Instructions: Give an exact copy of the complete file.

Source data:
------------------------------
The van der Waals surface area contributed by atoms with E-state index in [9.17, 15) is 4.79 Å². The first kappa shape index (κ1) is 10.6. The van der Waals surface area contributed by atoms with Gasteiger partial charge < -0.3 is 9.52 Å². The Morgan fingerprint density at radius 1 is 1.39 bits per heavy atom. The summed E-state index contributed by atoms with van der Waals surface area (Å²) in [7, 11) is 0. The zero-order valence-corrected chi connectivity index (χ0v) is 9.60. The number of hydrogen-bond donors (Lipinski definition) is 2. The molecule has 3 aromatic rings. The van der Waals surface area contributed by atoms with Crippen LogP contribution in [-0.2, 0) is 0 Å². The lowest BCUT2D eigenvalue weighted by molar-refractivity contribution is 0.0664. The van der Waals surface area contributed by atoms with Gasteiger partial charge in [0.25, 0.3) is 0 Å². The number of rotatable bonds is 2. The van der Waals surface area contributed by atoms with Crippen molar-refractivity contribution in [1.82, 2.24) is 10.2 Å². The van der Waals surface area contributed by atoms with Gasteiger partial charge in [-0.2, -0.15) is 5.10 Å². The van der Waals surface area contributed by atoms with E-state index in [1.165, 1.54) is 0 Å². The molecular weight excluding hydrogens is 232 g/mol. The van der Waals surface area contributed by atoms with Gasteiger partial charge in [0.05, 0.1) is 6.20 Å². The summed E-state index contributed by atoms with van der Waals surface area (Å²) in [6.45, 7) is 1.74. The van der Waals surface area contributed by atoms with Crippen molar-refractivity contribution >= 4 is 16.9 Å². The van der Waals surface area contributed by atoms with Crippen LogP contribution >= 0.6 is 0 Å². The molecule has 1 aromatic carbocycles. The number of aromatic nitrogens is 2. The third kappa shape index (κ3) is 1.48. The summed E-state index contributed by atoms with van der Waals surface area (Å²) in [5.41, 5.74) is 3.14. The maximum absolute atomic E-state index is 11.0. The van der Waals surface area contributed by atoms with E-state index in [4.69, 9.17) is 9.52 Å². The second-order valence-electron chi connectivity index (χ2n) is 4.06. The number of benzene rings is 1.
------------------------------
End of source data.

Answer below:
The van der Waals surface area contributed by atoms with E-state index in [9.17, 15) is 4.79 Å². The first kappa shape index (κ1) is 10.6. The van der Waals surface area contributed by atoms with Gasteiger partial charge < -0.3 is 9.52 Å². The Morgan fingerprint density at radius 1 is 1.39 bits per heavy atom. The summed E-state index contributed by atoms with van der Waals surface area (Å²) in [7, 11) is 0. The zero-order valence-corrected chi connectivity index (χ0v) is 9.60. The number of hydrogen-bond donors (Lipinski definition) is 2. The molecule has 3 aromatic rings. The van der Waals surface area contributed by atoms with Crippen LogP contribution in [-0.2, 0) is 0 Å². The lowest BCUT2D eigenvalue weighted by molar-refractivity contribution is 0.0664. The van der Waals surface area contributed by atoms with Gasteiger partial charge in [0.25, 0.3) is 0 Å². The number of rotatable bonds is 2. The van der Waals surface area contributed by atoms with Crippen molar-refractivity contribution in [1.82, 2.24) is 10.2 Å². The van der Waals surface area contributed by atoms with Gasteiger partial charge in [-0.2, -0.15) is 5.10 Å². The van der Waals surface area contributed by atoms with E-state index in [1.165, 1.54) is 0 Å². The molecular weight excluding hydrogens is 232 g/mol. The van der Waals surface area contributed by atoms with Gasteiger partial charge in [0.05, 0.1) is 6.20 Å². The summed E-state index contributed by atoms with van der Waals surface area (Å²) in [6.45, 7) is 1.74. The van der Waals surface area contributed by atoms with Crippen molar-refractivity contribution >= 4 is 16.9 Å². The van der Waals surface area contributed by atoms with Crippen LogP contribution >= 0.6 is 0 Å². The molecule has 1 aromatic carbocycles. The number of aromatic nitrogens is 2. The third kappa shape index (κ3) is 1.48. The summed E-state index contributed by atoms with van der Waals surface area (Å²) in [5.41, 5.74) is 3.14. The maximum absolute atomic E-state index is 11.0. The van der Waals surface area contributed by atoms with E-state index in [4.69, 9.17) is 9.52 Å². The second-order valence-electron chi connectivity index (χ2n) is 4.06. The number of benzene rings is 1.